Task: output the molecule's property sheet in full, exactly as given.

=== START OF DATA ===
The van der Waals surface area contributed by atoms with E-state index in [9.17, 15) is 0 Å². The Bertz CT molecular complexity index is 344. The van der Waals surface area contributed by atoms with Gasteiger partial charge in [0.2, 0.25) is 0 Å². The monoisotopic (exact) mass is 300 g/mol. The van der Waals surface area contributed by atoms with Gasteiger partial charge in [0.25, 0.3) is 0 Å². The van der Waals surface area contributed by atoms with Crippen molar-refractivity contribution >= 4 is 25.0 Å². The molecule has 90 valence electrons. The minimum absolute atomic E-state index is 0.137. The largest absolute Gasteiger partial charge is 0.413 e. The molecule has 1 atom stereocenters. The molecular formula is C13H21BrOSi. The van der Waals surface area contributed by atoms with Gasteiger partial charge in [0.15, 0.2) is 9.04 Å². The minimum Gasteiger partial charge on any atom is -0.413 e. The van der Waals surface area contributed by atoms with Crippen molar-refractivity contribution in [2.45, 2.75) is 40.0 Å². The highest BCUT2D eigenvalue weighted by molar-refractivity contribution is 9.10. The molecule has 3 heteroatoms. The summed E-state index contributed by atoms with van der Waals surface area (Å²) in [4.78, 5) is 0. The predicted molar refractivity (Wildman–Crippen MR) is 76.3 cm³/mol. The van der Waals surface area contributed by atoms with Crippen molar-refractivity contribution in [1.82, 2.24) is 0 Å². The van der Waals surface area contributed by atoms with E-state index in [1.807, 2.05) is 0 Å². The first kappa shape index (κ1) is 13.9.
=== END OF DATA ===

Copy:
The van der Waals surface area contributed by atoms with E-state index in [9.17, 15) is 0 Å². The Bertz CT molecular complexity index is 344. The van der Waals surface area contributed by atoms with Gasteiger partial charge in [0.2, 0.25) is 0 Å². The monoisotopic (exact) mass is 300 g/mol. The van der Waals surface area contributed by atoms with Gasteiger partial charge in [0.25, 0.3) is 0 Å². The van der Waals surface area contributed by atoms with Crippen molar-refractivity contribution >= 4 is 25.0 Å². The molecule has 90 valence electrons. The minimum absolute atomic E-state index is 0.137. The largest absolute Gasteiger partial charge is 0.413 e. The molecule has 1 atom stereocenters. The molecular formula is C13H21BrOSi. The van der Waals surface area contributed by atoms with Gasteiger partial charge in [0.15, 0.2) is 9.04 Å². The minimum Gasteiger partial charge on any atom is -0.413 e. The van der Waals surface area contributed by atoms with Crippen molar-refractivity contribution in [2.45, 2.75) is 40.0 Å². The highest BCUT2D eigenvalue weighted by molar-refractivity contribution is 9.10. The molecule has 3 heteroatoms. The summed E-state index contributed by atoms with van der Waals surface area (Å²) in [4.78, 5) is 0. The predicted molar refractivity (Wildman–Crippen MR) is 76.3 cm³/mol. The van der Waals surface area contributed by atoms with Crippen molar-refractivity contribution in [1.82, 2.24) is 0 Å². The van der Waals surface area contributed by atoms with E-state index in [1.807, 2.05) is 0 Å². The first kappa shape index (κ1) is 13.9.